Why are you passionate about documenting connections?
“I don’t think we looked at you the entire session … I love that so SO much.”
Those were the words from a couple I photographed a few months ago during their in-home maternity session … words that made my heart flutter. They get it… they REALLY get it. I’ve never been a huge fan of “looking” photos … I don’t have them on my walls, and if I’m not reminded … will forget to do them at sessions. So, hearing my clients tell me that was a turning point for me … my target client had found me, which meant my work was speaking for me.
My biggest wish in life is that I had photographs like the ones I create for my clients … photographs that showcase the connection I share with MY littles. Time passes us by far too quickly … in a blink, my girls are nearing 13 & 11. Yes, they’re still little … and I’m working diligently to create photographs of us merely existing and enjoying our time together from here on out, but I find myself longing for the sleepless nights with a toddler and wee little babe, one more game of Candyland, baking together … when a step stool was still required and the messes were ginormous, and falling asleep whilst reading to them. I yearn for visual documentation of the memories we’ve made over the last 13 years, and how our connections with one another have been altered by time, because at some point … my memory is going to fail me. And, since I’ve always been the one behind the camera, my littles will have countless photographs of themselves … showcasing the connection they share with one another, other family members, and so on … but I’ll be missing. And when I’m gone … the visuals they’ll have to remind them are so few and far between. That hurts. SO bad. I can’t even …
When did you first learn this technique? Or, when did you first realize you liked this topic?
A few years ago, I thought to myself … I can’t redo life’s seasons with my littles, but I CAN create those photographs for other families! And so, that’s what I set out to do. I let go of all my preconceived notions of what people want, and opted to shoot from my soul … never having a plan in mind for what I’ll create, but always seeking truths, raw emotions, and strong connections. In doing so, I’ve found that I’m better able to tune in to my clients … I watch them, listen to their stories … read their body language, and talk with them. I use the light to create imagery that speaks … to the mood, the climate in the room, the emotion, the relationships & connections shared, and the season of life their in. There’s something so much more happening than “just” a photo session … we’re connecting … we’re sharing … we’re creating.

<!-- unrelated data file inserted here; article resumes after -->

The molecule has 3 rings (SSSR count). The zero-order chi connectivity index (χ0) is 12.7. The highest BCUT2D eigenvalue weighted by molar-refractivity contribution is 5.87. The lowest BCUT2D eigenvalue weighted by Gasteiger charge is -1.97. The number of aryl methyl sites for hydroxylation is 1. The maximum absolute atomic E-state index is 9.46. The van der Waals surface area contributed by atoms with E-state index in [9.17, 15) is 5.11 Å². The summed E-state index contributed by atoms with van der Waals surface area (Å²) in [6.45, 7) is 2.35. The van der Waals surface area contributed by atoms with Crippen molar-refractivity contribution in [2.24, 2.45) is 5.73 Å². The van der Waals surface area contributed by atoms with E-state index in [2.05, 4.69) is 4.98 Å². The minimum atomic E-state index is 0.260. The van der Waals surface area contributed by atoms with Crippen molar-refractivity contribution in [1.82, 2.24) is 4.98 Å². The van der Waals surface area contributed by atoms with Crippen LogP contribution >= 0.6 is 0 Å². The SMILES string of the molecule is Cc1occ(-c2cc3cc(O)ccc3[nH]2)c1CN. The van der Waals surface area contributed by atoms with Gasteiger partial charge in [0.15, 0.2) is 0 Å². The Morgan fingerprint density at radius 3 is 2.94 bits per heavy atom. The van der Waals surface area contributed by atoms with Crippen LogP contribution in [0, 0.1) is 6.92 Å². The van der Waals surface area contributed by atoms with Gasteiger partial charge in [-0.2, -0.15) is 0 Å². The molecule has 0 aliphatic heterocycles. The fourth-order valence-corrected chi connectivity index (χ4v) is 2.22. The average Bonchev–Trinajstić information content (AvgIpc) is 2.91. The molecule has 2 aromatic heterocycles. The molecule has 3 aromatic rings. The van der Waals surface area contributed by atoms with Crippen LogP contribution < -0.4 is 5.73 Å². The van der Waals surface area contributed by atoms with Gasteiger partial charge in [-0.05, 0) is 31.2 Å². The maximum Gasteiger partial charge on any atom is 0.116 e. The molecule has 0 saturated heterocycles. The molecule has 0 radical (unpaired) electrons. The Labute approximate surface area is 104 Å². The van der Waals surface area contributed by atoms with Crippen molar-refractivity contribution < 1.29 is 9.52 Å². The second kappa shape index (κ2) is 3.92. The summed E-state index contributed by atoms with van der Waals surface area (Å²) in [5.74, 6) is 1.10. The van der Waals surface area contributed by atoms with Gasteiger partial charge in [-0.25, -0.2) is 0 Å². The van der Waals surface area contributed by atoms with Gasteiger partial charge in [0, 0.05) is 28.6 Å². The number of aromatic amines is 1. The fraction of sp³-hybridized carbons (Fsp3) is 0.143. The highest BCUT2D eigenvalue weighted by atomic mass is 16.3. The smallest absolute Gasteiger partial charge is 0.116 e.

What are the tips you would share with anyone trying to achieve this technique?
The best advice I could give …
1. Shoot what feeds your soul. If it doesn’t, move on.
2. Shoot as many different relationships as you can! Singles, lovers, new parents, parents who’ve been around the block a few times, kids with their parents, children together, friends … I learn something new each time, and find a new appreciation for life & love with every person I photograph.
3. You don’t need a plan. I don’t EVER have a plan, and that works for me. I don’t want to go in and create specificity … I read a situation, and document what I see as it unfolds before me. Step back and observe … wait … and photograph what moves you.
4. Watch the light, use the light!! I used to have one way to shoot – backlight. Once I let go of that ridiculous idea, I found that I could shape it to help people see what I did … shape it in ways that would help emphasize a mood … emotion … connection.
5. A college professor once told me, “Not every shot you take will be magic, not every shot will be clean – that’s normal!” That made a huge difference for me … realizing that I don’t have to … that I can’t … make magic every time, with every family, at every shoot … and, that’s OK. Just keep on giving your all!
What were the challenges for you in the beginning?
Ooooh, two huge challenges 1 — I’m soooo awkward and shy! In the past, I could go a whole shoot and not say much. I’m an observer … so, learning to vocalize and/or step in to show them what I wanted or needed from them during a sesh was tough! And 2, letting go – of perfection and having a plan. When I did let go, and found my voice … that’s when I found where I was supposed to be … I’ll never look back.
About the photographer:
Hi friends, I’m Jaime Hough — mum of 2, traveling documentary & portrait photographer, based in Ankeny/Des Moines, Iowa, homeschooler, seeker of raw connections and authenticity, lover of life, iced tea, good books & great adventures.
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